Will Molland 11:09
No, you can’t. No. I mean, that’s an excellent service. And as a trustee of community assets in the past, I would have quite liked to take advantage of that. Many years ago, wasn’t available, though.
Johnny Thomson 11:21
And if you want to find out more about that, I think the easiest way would be to visit VillageGuard.com and look for the section that’s ‘free valuation report’. Brilliant. Well, unless there’s anything else Will, that you you know, you’d like to add to that, I would just like to say thanks for coming on.
Will Molland 11:42
That’s okay, Johnny, no it’s been really good to catch up.
Johnny Thomson 11:44
Yeah, it’s been great finding out about underinsurance. As I say I think it’s not something that everybody knows about and I think people are often surprised by how common a problem this is. And most only, unfortunately, discover that they have a problem when it’s when it’s too late. So yeah, the key takeaway here, I guess, is make sure you get an assessment before a problem arises rather than when a claim does.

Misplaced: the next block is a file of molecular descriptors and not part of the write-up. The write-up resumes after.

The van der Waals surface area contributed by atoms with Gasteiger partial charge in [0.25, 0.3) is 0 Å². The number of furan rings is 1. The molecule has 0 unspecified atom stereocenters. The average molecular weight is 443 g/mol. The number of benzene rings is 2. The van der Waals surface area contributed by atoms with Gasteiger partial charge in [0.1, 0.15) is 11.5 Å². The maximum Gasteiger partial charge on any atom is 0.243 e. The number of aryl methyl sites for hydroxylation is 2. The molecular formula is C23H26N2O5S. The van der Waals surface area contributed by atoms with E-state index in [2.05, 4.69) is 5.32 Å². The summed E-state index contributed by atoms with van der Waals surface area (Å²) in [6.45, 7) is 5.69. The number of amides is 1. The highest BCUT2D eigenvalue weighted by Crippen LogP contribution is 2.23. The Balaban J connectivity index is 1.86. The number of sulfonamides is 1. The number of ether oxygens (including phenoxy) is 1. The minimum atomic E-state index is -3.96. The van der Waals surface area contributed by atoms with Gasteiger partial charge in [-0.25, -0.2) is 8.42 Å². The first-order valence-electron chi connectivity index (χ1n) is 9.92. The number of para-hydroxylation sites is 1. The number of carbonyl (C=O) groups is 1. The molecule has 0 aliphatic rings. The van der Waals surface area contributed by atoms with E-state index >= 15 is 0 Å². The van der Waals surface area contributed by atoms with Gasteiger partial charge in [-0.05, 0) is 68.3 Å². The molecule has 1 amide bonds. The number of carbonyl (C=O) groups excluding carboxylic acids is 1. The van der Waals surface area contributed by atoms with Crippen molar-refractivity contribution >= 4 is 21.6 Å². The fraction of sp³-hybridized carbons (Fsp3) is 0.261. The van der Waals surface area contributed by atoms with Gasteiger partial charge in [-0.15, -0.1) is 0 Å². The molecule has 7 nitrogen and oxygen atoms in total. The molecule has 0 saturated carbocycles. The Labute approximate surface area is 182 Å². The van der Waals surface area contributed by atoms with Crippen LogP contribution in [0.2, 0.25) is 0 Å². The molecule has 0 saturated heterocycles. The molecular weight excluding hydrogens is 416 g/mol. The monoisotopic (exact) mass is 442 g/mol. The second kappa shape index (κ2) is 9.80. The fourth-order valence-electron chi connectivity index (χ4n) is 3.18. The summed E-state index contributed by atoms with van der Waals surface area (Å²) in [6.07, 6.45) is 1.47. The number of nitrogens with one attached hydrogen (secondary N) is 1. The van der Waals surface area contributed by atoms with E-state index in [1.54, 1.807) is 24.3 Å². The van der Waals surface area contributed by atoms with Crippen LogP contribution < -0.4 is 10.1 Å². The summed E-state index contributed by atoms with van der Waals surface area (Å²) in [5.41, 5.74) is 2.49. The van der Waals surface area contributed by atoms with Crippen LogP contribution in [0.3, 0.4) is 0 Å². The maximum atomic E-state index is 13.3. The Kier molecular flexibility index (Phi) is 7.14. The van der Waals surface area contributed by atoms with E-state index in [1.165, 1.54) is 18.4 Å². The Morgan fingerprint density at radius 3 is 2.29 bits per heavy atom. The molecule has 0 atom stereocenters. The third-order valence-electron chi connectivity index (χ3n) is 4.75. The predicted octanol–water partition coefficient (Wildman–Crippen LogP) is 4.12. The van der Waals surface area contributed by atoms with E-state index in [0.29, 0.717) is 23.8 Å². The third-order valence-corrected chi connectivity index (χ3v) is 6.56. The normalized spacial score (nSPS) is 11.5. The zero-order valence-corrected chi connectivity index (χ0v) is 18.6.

Will Molland 12:08
Absolutely, I totally agree, Johnny. I think, you know, we deal with insurance brokers, policyholders day in and day out, and I’ve yet to meet a policyholder, or anyone really in the insurance business who, when coming at it from the claims side, you know, where there’s been a loss, and there’s a claim in and under insurance has been found, you know, any kind of assessment via desktop or site is, yeah, it would have been an easy kind of message to get through. Yeah, I mean, from my point of view, really, you know, get a desktop rebuild cost assessment carried out. If you haven’t had that building looked at for a while, as a first, as a first step, get that done. If your property is listed, I would really suggest you do get that done with some urgency, if you haven’t had a survey done on it for a while. Listed properties are a key area for underinsurance. And you can never really underestimate the additional costs involved there. So well worth looking at.